In 2017, Bedtime Digital Games released Figment, a cute and dreamlike action puzzle game that aimed to be a little more ambitious and expansive than their debut release, Back to Bed. We enjoyed it, and evidently plenty of other people did, too, as the studio has now brought us Figment 2: Creed Valley. Though Figment 2 feels like more of the same, it nonetheless offers up an enjoyable and engaging puzzle experience that we feel is worth your time, although perhaps less so on Switch.
Figment 2 borrows from the playbook of Pixar’s Inside Out by placing you in a fictionalized world within an ordinary person’s mind, where various abstract concepts like compassion or opinions are represented by tangible objects and characters. The narrative primarily follows Dusty, the embodiment of the mind’s courage, and his bird friend, Piper, as they work to fix the moral compass of a father struggling to balance his family’s emotional needs with his own sense of what he should be prioritizing as a provider. Dusty and Piper must fend off evil Nightmares that threaten to upset the balance of this man’s mind, all while trying to make their way through the whimsical and sprawling land of the eponymous Creed Valley.
It's not a terribly in-depth narrative on the face of it—you can probably guess the lesson that the workaholic dad learns here—but it’s buoyed well by the great chemistry between Dusty and Piper. As you solve puzzles and bust baddies, these two will constantly banter back and forth in an exaggerated and hammy kind of way that stops just short of being annoying. Bad puns and cheesy jokes are the norm here, but there’s something magnetically charming about the unflinching optimism and confidence the two display. Plus, it's refreshing to observe a pair of uncomplicated characters to whom the world is nothing but an expansive playground; Dusty and Piper just roll with the punches and find something corny to say no matter what they face.
Gameplay takes the form of an action puzzler, feeling somewhat like an isometric version of the Trine series. Dusty and Piper take a mostly linear path through the mind world and contend with simple but compelling puzzles that have you do things like solving the correct order in which to trigger switches that raise and lower platforms or swapping between binary world states while you gradually create a path forward.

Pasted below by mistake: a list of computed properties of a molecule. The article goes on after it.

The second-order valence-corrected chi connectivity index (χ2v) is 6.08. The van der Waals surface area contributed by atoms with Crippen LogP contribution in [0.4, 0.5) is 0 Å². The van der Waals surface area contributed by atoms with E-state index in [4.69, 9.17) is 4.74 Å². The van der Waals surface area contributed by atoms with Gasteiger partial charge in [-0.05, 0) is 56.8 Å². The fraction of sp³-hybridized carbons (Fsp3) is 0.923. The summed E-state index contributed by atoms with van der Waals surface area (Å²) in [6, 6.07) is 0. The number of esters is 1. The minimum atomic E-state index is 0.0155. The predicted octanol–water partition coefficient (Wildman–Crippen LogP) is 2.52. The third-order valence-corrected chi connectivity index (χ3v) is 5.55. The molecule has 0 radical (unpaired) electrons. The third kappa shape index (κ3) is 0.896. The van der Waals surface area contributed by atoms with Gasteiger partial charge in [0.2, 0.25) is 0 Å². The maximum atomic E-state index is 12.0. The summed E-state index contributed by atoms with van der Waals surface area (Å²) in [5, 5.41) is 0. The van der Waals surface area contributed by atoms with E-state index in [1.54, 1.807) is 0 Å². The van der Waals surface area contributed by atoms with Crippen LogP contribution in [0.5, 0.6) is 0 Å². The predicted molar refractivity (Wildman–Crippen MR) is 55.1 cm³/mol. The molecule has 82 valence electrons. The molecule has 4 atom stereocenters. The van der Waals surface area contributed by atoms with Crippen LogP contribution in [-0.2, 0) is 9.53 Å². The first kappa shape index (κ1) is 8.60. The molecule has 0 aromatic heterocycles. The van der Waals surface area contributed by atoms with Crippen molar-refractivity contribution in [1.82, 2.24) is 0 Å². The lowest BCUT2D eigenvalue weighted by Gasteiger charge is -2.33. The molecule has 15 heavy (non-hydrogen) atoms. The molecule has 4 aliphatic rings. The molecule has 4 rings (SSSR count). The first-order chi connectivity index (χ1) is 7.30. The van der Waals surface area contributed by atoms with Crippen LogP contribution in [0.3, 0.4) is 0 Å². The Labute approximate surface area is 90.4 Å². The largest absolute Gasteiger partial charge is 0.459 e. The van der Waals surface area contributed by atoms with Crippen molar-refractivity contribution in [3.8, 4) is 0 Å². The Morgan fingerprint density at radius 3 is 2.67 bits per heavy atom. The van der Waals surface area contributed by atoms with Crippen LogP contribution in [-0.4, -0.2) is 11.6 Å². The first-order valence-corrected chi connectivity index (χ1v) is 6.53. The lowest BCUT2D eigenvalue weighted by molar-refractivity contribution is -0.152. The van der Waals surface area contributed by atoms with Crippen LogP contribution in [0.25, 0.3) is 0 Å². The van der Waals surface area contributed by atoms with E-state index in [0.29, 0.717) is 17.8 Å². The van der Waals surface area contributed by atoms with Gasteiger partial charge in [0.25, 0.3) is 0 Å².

None of the puzzles take particularly long to figure out, yet they feel like they’re at just the right level of difficulty where it still takes you a few minutes and a little bit of trial and error before you get it. Plus, the rather short five-hour runtime means that new ideas are brought in relatively quickly to keep puzzles feeling fresh as you careen towards the end.
Combat is less alluring, but nonetheless briefly breaks up the puzzling. Dusty can bat at enemies with his sword and dodge roll out of the way when they hit back, but his kit quickly feels a little too basic. Sure, you might not expect combat here to compare to Hades, but there’s an awkward stiffness to most engagements that makes them a bit of a chore. However, they don’t overstay their welcome, and things get much more interesting when you get into a boss fight.
Though we would’ve liked more variety in the bosses themselves, we appreciated that each fight had unique phases and attacks to learn as you wait for an opening to hit. Part of this is due to the musical elements, as the bosses will sing and attack to the beat of whatever special track is playing for this fight. Your movements don’t need to be as precise as they would in a rhythm game, but the spectacle of these battles remains enjoyable while you're trying to stay in the groove; boss fights easily stand out as one of the highlights of Figment 2.
Those of you who have someone else on hand can also play in two-player mode, in which Player 2 takes control of Piper. Her role feels a bit like the Luma from Super Mario Galaxy 2 where the second player is clearly adopting a support role, but it’s still a fun way to get someone else engaged beyond them simply calling out ideas for potential puzzle solutions. Also, this co-op mode can be activated or deactivated at any time and supports single Joy-Con play, making it ideal for multiplayer in portable mode.
In terms of its presentation, Bedtime Digital does a fantastic job of conveying the weird and abstract world of the mind. Whether you’re flying around riding on the spine of flying books or jumping across floating islands dotted with somewhat creepy blinking eyes, there are big Alice in Wonderland vibes to the whimsical and vaguely unsettling vistas you explore. Best of all, the art style used here employs a carefully crafted, painterly look that makes Figment 2 look like a painting come to life.